I watched the inauguration on TV and online. While scrolling through both reverent and snarky comments in the form of frequent Facebook status updates, I couldn’t help thinking about the old cable comedy show, Mystery Science Theater 3000. In case you don’t remember, it debuted in 1988, when the civilian Internet was comprised chiefly of dial-up users chatting via CompuServe and Prodigy. The show featured an man and his robot friends delivering a running commentary on bad 1950s sci-fi movies.
At the time I thought the show’s central conceit was a little presumptuous. Why sit in silence listening to the patter of professional comics? Why not mock B-movies with one’s own friends?
Now I realize, the show’s obvious deficit just pointed the way to the future. The joint CNN-Facebook inauguration streaming transformed coverage from a passive viewing event to an interactive salon — but one in which no single voice is drowned out by the din of cross-talk, and one in which the opinions of one’s own contacts are given equal weight to those of insider pundits.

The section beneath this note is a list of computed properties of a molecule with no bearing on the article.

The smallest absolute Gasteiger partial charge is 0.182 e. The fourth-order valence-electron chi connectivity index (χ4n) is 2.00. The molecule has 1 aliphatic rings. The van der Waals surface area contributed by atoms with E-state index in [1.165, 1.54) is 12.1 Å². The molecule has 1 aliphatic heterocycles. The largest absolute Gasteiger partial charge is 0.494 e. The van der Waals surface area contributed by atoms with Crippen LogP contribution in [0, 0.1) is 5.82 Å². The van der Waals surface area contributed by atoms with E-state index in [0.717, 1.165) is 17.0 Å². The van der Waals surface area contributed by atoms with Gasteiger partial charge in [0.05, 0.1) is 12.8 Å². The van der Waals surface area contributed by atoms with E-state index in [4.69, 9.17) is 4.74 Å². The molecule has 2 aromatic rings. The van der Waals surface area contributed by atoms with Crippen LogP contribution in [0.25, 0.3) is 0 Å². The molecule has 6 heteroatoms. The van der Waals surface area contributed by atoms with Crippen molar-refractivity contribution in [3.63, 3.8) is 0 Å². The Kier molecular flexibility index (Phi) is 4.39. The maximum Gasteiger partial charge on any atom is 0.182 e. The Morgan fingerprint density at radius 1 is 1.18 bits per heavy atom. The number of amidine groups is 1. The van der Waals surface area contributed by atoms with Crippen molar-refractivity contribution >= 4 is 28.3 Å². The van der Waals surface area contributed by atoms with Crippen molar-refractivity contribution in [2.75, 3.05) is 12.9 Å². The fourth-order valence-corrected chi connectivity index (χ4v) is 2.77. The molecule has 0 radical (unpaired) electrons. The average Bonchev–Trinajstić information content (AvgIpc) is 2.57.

Online video leaders clearly have a firmer grasp of this insight than I do. Enhancing video content with social networking functionality does two important things: 1. It creates opportunities for live event programming that will stimulate real-time interactions. 2. It encourages real-world and virtual social networks to re-create themselves (or extend themselves via Facebook Connect or some other one-stop log-in).
This kind of interaction is more meaningful than simply leaving comments behind for strangers to read on YouTube. It gets to the heart of an ideal vision of social networking — one that combines the immediacy of online chat, the viral reach of e-mail and the common purpose of a functioning community.